Read Fear Me Not (The EVE Chronicles) Online

Authors: Sara Wolf

Tags: #school, #young adult, #sci-fi, #aliens, #romance, #science fiction, #high school, #adventure, #action

Fear Me Not (The EVE Chronicles) (19 page)

“It’s, well,
are not real. Or at least, not in the empirical sense. Gutters use the term to describe a mated pair who get along very well.
are myths, essentially. Every good Gutter fairy tale hero has an
in the story.”

“How do you find them?”

“You don’t. They just…come to you.”

I raise an eyebrow. The music gets louder, very classic now. This was one of the songs they were teaching us in dance class. Girls drag boys to the floor, couples littering the marble and moving at the same time, clumsy but earnest whirlwinds of color.

“Like I said, they are mythical. A legend, not something that occurs in real life.
are destined mates. But they’re more than just mates. They’re extra limbs, extensions of each other and at the same time, mirror reflections. Two faces of one coin and all that. Even when they’re far away, they’re always with each other. That is how deep their bond is.”

I cock my head. “Do they fight? Have arguments? Go on breaks?”

Taj laughs. “Of course. But they always end up together again.”

“Do you have an

His flush is dark now. “No. Of course not.
don’t really exist.”

For not thinking
exist, he sure knows a lot about them. I don’t say that, though. I see Raine on the dance floor, her bright purple mask unmistakable. The music is lilting and easy, and Taj is obviously uncomfortable after that conversation.

“Let’s dance,” I say.

“What? N-No, I –”

“Why’d we go through those painful lessons then, huh? We have to put it to some use.”

He sucks in a breath and follows. I put my mask on - the silver wings of the moth-shape glittering in the light. I put his hand on my waist, and we slip in at the edge of the crowd. He’s shaking a little. I am too. The whole room’s eyes are on us, maybe not us specifically, but us as a movement, as dancers. He trips over my shoes and I nearly send us tumbling backwards.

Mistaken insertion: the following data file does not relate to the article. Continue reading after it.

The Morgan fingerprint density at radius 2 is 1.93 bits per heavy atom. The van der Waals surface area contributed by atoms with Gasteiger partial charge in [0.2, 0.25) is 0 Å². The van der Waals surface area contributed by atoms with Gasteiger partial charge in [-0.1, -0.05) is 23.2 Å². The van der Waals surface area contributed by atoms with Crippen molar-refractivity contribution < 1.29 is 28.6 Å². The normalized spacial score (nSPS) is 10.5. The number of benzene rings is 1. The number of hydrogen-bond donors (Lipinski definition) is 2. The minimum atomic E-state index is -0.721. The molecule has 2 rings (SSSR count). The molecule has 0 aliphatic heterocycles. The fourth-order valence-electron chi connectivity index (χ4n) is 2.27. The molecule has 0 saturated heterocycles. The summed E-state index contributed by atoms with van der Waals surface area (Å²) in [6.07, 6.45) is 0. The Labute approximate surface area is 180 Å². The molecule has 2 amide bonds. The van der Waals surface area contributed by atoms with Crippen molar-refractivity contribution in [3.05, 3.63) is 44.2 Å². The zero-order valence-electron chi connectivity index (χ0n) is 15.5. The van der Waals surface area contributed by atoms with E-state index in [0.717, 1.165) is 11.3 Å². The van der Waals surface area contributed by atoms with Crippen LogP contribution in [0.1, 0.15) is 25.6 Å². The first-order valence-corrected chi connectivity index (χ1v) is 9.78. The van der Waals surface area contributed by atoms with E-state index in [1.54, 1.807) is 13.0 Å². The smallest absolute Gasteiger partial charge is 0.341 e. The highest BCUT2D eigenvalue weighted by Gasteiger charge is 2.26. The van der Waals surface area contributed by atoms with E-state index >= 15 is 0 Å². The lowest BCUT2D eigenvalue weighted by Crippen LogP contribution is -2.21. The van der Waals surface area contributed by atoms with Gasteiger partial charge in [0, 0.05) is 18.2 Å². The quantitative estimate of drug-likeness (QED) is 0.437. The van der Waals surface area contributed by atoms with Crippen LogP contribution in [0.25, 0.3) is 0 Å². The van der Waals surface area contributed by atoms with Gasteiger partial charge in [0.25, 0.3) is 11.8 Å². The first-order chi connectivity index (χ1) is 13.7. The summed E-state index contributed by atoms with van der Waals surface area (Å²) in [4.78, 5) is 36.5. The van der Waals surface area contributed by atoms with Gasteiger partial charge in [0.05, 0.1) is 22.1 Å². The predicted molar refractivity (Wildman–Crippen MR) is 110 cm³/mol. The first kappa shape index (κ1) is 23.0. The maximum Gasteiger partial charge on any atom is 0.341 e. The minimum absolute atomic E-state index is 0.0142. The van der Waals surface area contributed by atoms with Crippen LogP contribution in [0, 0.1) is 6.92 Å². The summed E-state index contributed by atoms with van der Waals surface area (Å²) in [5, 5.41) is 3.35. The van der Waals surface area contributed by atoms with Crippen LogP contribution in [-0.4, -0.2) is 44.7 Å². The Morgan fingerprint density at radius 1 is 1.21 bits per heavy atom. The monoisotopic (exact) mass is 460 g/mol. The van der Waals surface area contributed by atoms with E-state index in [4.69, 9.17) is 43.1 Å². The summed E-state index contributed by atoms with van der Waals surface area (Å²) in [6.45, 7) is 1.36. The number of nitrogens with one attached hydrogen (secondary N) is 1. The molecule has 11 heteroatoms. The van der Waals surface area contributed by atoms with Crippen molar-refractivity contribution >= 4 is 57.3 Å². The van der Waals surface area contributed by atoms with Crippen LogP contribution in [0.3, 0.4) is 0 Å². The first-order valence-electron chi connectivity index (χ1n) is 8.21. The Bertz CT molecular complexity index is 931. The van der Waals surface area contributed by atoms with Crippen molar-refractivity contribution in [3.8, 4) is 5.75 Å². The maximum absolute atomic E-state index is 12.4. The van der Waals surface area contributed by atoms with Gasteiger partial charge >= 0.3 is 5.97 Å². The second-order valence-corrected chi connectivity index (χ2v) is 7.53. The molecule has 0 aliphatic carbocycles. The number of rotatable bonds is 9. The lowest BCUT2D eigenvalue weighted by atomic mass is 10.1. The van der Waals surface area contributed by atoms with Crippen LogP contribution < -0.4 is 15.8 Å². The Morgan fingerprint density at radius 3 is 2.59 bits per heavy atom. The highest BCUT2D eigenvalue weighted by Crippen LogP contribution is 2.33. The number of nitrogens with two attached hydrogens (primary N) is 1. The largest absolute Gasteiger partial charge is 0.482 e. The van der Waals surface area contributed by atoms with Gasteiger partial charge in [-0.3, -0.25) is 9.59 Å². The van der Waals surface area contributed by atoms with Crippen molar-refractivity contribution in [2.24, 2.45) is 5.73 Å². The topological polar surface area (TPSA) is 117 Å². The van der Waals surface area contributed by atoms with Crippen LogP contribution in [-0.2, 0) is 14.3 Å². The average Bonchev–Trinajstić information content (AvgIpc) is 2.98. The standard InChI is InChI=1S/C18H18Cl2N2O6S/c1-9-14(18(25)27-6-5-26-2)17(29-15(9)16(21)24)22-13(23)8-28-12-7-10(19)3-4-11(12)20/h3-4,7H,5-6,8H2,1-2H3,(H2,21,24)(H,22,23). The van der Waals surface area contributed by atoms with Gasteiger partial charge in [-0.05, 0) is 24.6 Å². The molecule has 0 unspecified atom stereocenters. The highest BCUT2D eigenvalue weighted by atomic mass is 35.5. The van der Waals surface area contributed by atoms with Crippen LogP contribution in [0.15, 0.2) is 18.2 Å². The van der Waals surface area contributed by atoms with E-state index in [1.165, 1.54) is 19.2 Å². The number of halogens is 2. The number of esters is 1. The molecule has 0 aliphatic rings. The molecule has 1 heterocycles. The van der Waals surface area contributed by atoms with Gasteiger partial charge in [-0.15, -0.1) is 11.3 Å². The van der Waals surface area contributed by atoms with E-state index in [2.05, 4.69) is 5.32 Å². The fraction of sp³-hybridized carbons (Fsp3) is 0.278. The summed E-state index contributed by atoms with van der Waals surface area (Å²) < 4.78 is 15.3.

“Don’t think so much.” I straighten. “Just go with the music, listen to its beat and melody.”

His grip relaxes. He leads more naturally, now. A Gutter girl in a white dress by the punchbowl waves at him, and he waves back. Her dark hair is straight and short, cheeks round and face sweet. She talks with some other Gutters, her mask in her hand.

“She’s cute.” I smile.

“Her name is Meytari.” He nods, blushing.

“Have you talked to her?”

“Of course. We’ve…we’ve been together during the ceremony of flame, so we know each other a little.”

The song ends. The DJ puts on something more modern, and the EVEs respond to it explosively, jumping onto the dance floor. The lights dim, strobes pulsing from somewhere. The quartet doesn’t leave, so it’s not the end of the stuffy dancing, but for now, the humans get a turn with the music they really like.

“Punch?” I offer Taj a cup of punch from the Gutter-friendly bowl, and he takes it with a smile. I spot Shadus while I’m drinking - standing in a corner, arms crossed over his chest. His group of friends surrounds him, a girl EVE in a pale yellow dress tugging his arm towards the dance floor. He pushes her off playfully, smiling. It’s almost sweet. My EVE organ gives a little spasm of a dark, burning feeling, but I ignore it. Suddenly, someone pokes me in the sides. I whirl around.

“Dakota! Shit, you scared me.”

She smiles. Her reddish-brown dress is modest, hair in a braid. “Y-You look really pretty, Vic.”

“You too. Seriously, who knew you were hiding those?” I point at her chest. She flushes, and Taj coughs and looks away. “Sorry, my inner creepy old man coming out there.”

Ulsi, who is standing beside her in a very short white-and-gold tube dress and looking absolutely stunning, nods to me.

“Your dress suits you, Victoria.”

“Thanks!” My eyes dart from Taj to Ulsi. “Uh, Ulsi, this is Taj, Taj this is –”

“Ulsi. It’s nice to see you again,” Taj nods. Ulsi’s blush spreads across her delicate shoulders.

“Y-You as well. I hope you are enjoying your night.”

“Very much so,” Taj answers, equally stiffly and awkwardly. “I find human dancing tolerable, yet unexciting.”

“They are very eager and passionate, though. There is something to be said for that.” She points to a guy doing the worm on the dancefloor. Taj smiles, but he hides it quickly.

“I’m going to get some food.” He motions to the table, and walks off.

“Look, Ulsi,” I say. “I’m sorry about coming to the dance with Taj.”

“Why?” She clears her throat, a little louder than normal.